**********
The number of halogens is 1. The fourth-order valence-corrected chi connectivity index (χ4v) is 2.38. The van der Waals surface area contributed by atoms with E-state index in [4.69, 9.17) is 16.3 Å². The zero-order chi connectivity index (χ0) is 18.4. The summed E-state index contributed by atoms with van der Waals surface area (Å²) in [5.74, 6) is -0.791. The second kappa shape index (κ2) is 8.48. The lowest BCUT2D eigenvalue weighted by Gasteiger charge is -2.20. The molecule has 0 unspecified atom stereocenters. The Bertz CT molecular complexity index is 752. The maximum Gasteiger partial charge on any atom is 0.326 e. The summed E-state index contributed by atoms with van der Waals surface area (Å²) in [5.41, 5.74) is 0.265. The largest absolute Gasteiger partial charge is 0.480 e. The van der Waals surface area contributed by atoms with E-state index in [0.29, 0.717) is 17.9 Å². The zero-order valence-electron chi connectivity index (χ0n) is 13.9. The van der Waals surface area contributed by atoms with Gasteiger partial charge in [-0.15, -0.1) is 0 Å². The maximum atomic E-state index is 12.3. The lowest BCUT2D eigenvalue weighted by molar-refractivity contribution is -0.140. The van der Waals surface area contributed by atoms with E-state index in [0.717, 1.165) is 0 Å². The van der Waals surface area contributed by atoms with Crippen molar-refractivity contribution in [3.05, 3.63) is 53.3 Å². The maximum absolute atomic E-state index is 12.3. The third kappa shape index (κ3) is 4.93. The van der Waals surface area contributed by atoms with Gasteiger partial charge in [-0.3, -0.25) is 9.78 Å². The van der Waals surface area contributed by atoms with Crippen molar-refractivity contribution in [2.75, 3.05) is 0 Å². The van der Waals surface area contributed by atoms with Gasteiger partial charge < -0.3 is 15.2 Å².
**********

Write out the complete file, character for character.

The number of halogens is 1. The fourth-order valence-corrected chi connectivity index (χ4v) is 2.38. The van der Waals surface area contributed by atoms with E-state index in [4.69, 9.17) is 16.3 Å². The zero-order chi connectivity index (χ0) is 18.4. The summed E-state index contributed by atoms with van der Waals surface area (Å²) in [5.74, 6) is -0.791. The second kappa shape index (κ2) is 8.48. The lowest BCUT2D eigenvalue weighted by Gasteiger charge is -2.20. The molecule has 0 unspecified atom stereocenters. The Bertz CT molecular complexity index is 752. The maximum Gasteiger partial charge on any atom is 0.326 e. The summed E-state index contributed by atoms with van der Waals surface area (Å²) in [5.41, 5.74) is 0.265. The largest absolute Gasteiger partial charge is 0.480 e. The van der Waals surface area contributed by atoms with E-state index in [0.29, 0.717) is 17.9 Å². The zero-order valence-electron chi connectivity index (χ0n) is 13.9. The van der Waals surface area contributed by atoms with Gasteiger partial charge in [-0.15, -0.1) is 0 Å². The maximum atomic E-state index is 12.3. The lowest BCUT2D eigenvalue weighted by molar-refractivity contribution is -0.140. The van der Waals surface area contributed by atoms with E-state index in [0.717, 1.165) is 0 Å². The van der Waals surface area contributed by atoms with Crippen molar-refractivity contribution in [3.05, 3.63) is 53.3 Å². The maximum absolute atomic E-state index is 12.3. The third kappa shape index (κ3) is 4.93. The van der Waals surface area contributed by atoms with Gasteiger partial charge in [-0.3, -0.25) is 9.78 Å². The van der Waals surface area contributed by atoms with Crippen molar-refractivity contribution in [2.75, 3.05) is 0 Å². The van der Waals surface area contributed by atoms with Gasteiger partial charge < -0.3 is 15.2 Å².